Many OECD countries undertook substantial reforms of the regime covering FDI in the 1970s and early 1980s. Screening procedures were once common but are now the exception to the rule and often circumscribed in their ability to reject investments. For emerging economies, reforms came later – in the late 1980s and 1990s – as the benefits of export-led development driven in part through FDI became more widely accepted. Since 2000, the pace of reform has slowed in most countries. This is partly because there are now fewer barriers to remove, but it may also reflect the fact that the low hanging fruit of reform has already been picked and remaining reforms will involve more stakeholder opposition. The biggest reformers since 1997 have all been in Asia, many of which started with a high level of restrictions, says note by Stephen Thomsen and Fernando Mistura, OECD Investment Division used at the Global Forum on International Investment.
The Czech Republic has one of the lowest level of discrimination against foreign investors. Still, there has been a debate (in Czech) over new dress for investment incentives. In the future, only investors bringing high value added or investing in regions with high unemployment could be eligible (it needs to be said that general elections will be held in October 2017 and this may influence the debate).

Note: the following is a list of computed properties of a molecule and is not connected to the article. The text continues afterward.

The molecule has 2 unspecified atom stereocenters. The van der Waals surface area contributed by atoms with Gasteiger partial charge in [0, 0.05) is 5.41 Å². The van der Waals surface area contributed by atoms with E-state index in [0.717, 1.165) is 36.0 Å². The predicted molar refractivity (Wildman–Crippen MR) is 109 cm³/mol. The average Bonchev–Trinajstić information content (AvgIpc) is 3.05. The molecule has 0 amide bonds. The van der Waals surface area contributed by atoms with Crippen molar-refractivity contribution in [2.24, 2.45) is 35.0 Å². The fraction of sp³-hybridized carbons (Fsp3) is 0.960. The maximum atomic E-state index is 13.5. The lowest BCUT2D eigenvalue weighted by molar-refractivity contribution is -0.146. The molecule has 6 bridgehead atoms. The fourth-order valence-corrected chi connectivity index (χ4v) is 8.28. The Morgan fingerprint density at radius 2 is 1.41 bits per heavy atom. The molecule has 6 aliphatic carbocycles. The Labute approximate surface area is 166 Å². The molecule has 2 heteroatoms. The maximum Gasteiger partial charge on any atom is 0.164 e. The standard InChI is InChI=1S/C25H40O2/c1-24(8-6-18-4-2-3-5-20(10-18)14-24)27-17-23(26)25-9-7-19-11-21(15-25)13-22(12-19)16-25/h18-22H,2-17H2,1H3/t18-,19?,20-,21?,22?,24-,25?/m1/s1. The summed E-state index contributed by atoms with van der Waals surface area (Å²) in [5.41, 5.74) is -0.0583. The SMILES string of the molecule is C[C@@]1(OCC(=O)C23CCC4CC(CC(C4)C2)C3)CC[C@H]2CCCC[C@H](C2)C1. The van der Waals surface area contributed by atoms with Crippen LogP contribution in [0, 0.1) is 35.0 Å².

Also, according to the estimates of the Ministry of Industry and Trade from 2008, more than 11 thousand brownfields. Liberecky, Jihomoravsky and Ustecky regions have the highest number of brownfields. Read more (in Czech).
Source: Cesko v datech
Moreover, according to PwC, today 59% of CEOs think that governments will become more protectionist, up from 46% in 2009. Furthermore, less than a third (29%) anticipate that global economic growth will improve in the short term. CEOs’ optimism is linked to their investment in innovation and digital capabilities and their willingness to seek out the right partners for these projects. Globally, nearly half (48%) of CEOs are turning to strategic alliances or joint ventures to drive growth and profitability. Meanwhile, more than a quarter (28%) of CEOs are looking at collaborating with entrepreneurs or start-ups instead of, or as well as, forming an alliance. A keenness to work with disruptors is particularly evident in sectors that are at the forefront of the digital transformation, such as technology, media and telecommunications and financial services.
1st February 2019